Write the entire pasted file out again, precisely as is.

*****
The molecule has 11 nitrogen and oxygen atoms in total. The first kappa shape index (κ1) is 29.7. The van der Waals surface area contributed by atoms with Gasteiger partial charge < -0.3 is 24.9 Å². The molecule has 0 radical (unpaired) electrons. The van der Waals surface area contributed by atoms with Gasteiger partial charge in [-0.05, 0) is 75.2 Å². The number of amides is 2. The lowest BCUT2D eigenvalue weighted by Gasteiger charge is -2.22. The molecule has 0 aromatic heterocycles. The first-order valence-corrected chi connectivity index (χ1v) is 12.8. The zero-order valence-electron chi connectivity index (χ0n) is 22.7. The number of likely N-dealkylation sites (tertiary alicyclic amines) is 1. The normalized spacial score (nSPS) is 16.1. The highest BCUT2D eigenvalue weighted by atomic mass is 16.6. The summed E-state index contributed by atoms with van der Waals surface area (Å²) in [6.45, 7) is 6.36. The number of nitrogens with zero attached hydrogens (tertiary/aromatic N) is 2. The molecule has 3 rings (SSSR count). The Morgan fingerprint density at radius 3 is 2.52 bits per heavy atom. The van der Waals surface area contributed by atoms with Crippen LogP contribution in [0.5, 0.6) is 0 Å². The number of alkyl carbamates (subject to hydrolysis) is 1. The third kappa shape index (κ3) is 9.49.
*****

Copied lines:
The molecule has 11 nitrogen and oxygen atoms in total. The first kappa shape index (κ1) is 29.7. The van der Waals surface area contributed by atoms with Gasteiger partial charge < -0.3 is 24.9 Å². The molecule has 0 radical (unpaired) electrons. The van der Waals surface area contributed by atoms with Gasteiger partial charge in [-0.05, 0) is 75.2 Å². The number of amides is 2. The lowest BCUT2D eigenvalue weighted by Gasteiger charge is -2.22. The molecule has 0 aromatic heterocycles. The first-order valence-corrected chi connectivity index (χ1v) is 12.8. The zero-order valence-electron chi connectivity index (χ0n) is 22.7. The number of likely N-dealkylation sites (tertiary alicyclic amines) is 1. The normalized spacial score (nSPS) is 16.1. The highest BCUT2D eigenvalue weighted by atomic mass is 16.6. The summed E-state index contributed by atoms with van der Waals surface area (Å²) in [6.45, 7) is 6.36. The number of nitrogens with zero attached hydrogens (tertiary/aromatic N) is 2. The molecule has 3 rings (SSSR count). The Morgan fingerprint density at radius 3 is 2.52 bits per heavy atom. The van der Waals surface area contributed by atoms with Crippen LogP contribution in [0.5, 0.6) is 0 Å². The number of alkyl carbamates (subject to hydrolysis) is 1. The third kappa shape index (κ3) is 9.49.